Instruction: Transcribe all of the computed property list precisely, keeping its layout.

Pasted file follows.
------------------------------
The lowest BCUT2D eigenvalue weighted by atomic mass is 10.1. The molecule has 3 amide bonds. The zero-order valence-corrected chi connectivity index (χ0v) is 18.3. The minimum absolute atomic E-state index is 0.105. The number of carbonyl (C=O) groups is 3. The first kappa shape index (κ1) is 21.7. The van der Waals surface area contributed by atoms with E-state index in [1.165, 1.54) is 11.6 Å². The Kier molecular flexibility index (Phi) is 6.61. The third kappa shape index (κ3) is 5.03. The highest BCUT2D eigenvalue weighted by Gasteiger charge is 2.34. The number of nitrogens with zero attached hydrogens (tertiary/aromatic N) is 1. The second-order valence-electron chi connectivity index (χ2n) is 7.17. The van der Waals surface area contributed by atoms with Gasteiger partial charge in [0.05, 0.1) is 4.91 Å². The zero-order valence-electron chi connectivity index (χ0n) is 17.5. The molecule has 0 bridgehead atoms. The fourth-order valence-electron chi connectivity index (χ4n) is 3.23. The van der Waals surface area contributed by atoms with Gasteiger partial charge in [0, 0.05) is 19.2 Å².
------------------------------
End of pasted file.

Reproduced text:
The lowest BCUT2D eigenvalue weighted by atomic mass is 10.1. The molecule has 3 amide bonds. The zero-order valence-corrected chi connectivity index (χ0v) is 18.3. The minimum absolute atomic E-state index is 0.105. The number of carbonyl (C=O) groups is 3. The first kappa shape index (κ1) is 21.7. The van der Waals surface area contributed by atoms with E-state index in [1.165, 1.54) is 11.6 Å². The Kier molecular flexibility index (Phi) is 6.61. The third kappa shape index (κ3) is 5.03. The highest BCUT2D eigenvalue weighted by Gasteiger charge is 2.34. The number of nitrogens with zero attached hydrogens (tertiary/aromatic N) is 1. The second-order valence-electron chi connectivity index (χ2n) is 7.17. The van der Waals surface area contributed by atoms with Gasteiger partial charge in [0.05, 0.1) is 4.91 Å². The zero-order valence-electron chi connectivity index (χ0n) is 17.5. The molecule has 0 bridgehead atoms. The fourth-order valence-electron chi connectivity index (χ4n) is 3.23. The van der Waals surface area contributed by atoms with Gasteiger partial charge in [0, 0.05) is 19.2 Å².